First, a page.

Printable Lamp Assembles Itself


With the advent of 3D printers, printable circuits, and other “one-machine-to-rule-them-all” automated systems, printing fully functional items is fast becoming a reality. The lamp seen above starts out as a flat piece of cardboard with circuits printed onto it — apply some electricity and it will fold itself up, creating a lamp — it even has a capacitive touch sensor for turning it on!

This ingenuity comes straight from Harvard researchers who presented the project “Self-assembling Sensors for Printable Machines” at the IEEE International Conference on Robotics and Automation (ICRA) just last Tuesday in Hong Kong. It’s not fully printable (wires and the LED had to be soldered in by hand) but it’s an amazing proof of concept — there’s also an Arduino off-screen taking care of controlling it.

The cardboard is a sandwich of shape-memory polymers which are triggered by heat, generated by running electricity through thin layers of copper trace. It takes a long time to assemble so the following video has been sped up 32x speed.

Fascinating stuff!

[Via Hacked Gadgets]


  1. arjo129 says:

    Im gonna clone one of these when I get the time…. seems pretty awesome. Just wonder how much current this contraption draws…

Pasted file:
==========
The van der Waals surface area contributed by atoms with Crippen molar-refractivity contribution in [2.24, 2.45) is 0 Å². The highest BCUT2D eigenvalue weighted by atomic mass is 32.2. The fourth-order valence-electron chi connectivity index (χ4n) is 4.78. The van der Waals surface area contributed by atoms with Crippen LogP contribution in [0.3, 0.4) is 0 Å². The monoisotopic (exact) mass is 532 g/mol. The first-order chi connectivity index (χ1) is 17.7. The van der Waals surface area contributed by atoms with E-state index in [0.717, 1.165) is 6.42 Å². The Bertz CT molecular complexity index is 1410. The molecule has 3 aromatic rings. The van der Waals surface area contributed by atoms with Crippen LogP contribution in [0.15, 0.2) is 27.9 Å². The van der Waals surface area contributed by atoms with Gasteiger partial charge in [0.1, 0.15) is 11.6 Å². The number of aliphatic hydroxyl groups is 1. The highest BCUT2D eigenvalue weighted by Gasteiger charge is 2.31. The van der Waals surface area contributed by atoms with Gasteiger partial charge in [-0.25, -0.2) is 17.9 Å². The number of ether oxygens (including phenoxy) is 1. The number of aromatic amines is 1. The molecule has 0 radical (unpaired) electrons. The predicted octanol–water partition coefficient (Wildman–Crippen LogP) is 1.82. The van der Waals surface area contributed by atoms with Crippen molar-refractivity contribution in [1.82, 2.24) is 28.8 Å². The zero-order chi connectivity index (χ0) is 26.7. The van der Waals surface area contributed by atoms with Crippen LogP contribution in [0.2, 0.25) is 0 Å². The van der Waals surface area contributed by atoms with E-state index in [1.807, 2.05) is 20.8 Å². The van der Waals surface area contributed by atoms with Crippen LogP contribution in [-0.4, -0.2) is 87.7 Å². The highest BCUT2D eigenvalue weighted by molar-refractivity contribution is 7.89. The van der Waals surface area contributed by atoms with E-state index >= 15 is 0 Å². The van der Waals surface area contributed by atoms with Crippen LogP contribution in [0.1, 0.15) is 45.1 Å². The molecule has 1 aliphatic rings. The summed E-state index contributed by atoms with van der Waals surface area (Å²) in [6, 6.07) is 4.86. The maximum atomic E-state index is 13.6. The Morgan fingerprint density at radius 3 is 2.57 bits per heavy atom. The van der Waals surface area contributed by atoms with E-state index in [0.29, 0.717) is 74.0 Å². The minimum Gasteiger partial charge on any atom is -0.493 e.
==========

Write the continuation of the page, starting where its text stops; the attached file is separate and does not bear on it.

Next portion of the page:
2. Tony says:

    I wonder if anyone has ever created a joint using two pieces of SMA (memory wire).

  3. justice099 says:

    Very cool. But, it will unfold itself when it cools down, right?

  4. DainBramage1991 says:

    Does anyone have a real-world application for this sort of thing, or is it a solution without a problem?
    This is an honest question, not a critique.

    • Tony says:

      I guess you could revolutionize the packaging industry by having stuff pack itself. Unpacking itself would be neat.

      Could make flat-pack self-assembly furniture actually live up to its name.

      It would certainly make origami easier.

    • krudd says:

      Yes, I have a real world application for this – I sometimes need to assemble equipment at pressures that would kill a human being. The ability to push/slide small pieces around inside a pressure chamber without paying unbelievably high amounts of money would be very valuable to me. So, self-assembly is a great boon for working in hostile environments.

  5. annonymous says:

    fake. stop motion animation. look at frame 3333. :P

  6. vonskippy says:

    Would be quicker, easier, and give off more light if they would just burn the cardboard.

  7. bob says:

    So it assembles itself, buy using an arduino connected to it?

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